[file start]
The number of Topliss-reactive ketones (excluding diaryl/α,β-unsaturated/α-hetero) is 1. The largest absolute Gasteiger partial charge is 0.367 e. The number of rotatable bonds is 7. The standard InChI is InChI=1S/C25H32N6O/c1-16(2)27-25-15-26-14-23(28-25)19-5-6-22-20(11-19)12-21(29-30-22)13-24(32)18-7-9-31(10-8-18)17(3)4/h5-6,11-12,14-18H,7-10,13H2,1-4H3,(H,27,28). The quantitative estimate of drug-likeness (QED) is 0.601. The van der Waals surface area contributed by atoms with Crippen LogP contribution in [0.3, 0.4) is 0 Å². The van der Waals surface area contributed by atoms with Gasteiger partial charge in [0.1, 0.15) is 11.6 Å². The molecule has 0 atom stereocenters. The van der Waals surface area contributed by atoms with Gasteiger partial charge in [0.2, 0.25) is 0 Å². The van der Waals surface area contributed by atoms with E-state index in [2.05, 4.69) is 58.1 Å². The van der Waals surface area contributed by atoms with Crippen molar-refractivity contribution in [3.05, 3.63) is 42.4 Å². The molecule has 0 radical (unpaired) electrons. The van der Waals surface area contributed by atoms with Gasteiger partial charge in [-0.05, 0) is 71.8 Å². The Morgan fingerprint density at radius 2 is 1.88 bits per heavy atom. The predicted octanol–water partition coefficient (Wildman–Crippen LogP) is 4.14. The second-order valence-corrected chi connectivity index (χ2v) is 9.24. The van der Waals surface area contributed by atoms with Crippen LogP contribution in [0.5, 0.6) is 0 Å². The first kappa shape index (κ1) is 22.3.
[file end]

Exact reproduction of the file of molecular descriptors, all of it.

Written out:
The number of Topliss-reactive ketones (excluding diaryl/α,β-unsaturated/α-hetero) is 1. The largest absolute Gasteiger partial charge is 0.367 e. The number of rotatable bonds is 7. The standard InChI is InChI=1S/C25H32N6O/c1-16(2)27-25-15-26-14-23(28-25)19-5-6-22-20(11-19)12-21(29-30-22)13-24(32)18-7-9-31(10-8-18)17(3)4/h5-6,11-12,14-18H,7-10,13H2,1-4H3,(H,27,28). The quantitative estimate of drug-likeness (QED) is 0.601. The van der Waals surface area contributed by atoms with Crippen LogP contribution in [0.3, 0.4) is 0 Å². The van der Waals surface area contributed by atoms with Gasteiger partial charge in [0.1, 0.15) is 11.6 Å². The molecule has 0 atom stereocenters. The van der Waals surface area contributed by atoms with Gasteiger partial charge in [0.2, 0.25) is 0 Å². The van der Waals surface area contributed by atoms with E-state index in [2.05, 4.69) is 58.1 Å². The van der Waals surface area contributed by atoms with Crippen molar-refractivity contribution in [3.05, 3.63) is 42.4 Å². The molecule has 0 radical (unpaired) electrons. The van der Waals surface area contributed by atoms with Gasteiger partial charge in [-0.05, 0) is 71.8 Å². The Morgan fingerprint density at radius 2 is 1.88 bits per heavy atom. The predicted octanol–water partition coefficient (Wildman–Crippen LogP) is 4.14. The second-order valence-corrected chi connectivity index (χ2v) is 9.24. The van der Waals surface area contributed by atoms with Crippen LogP contribution in [0.5, 0.6) is 0 Å². The first kappa shape index (κ1) is 22.3.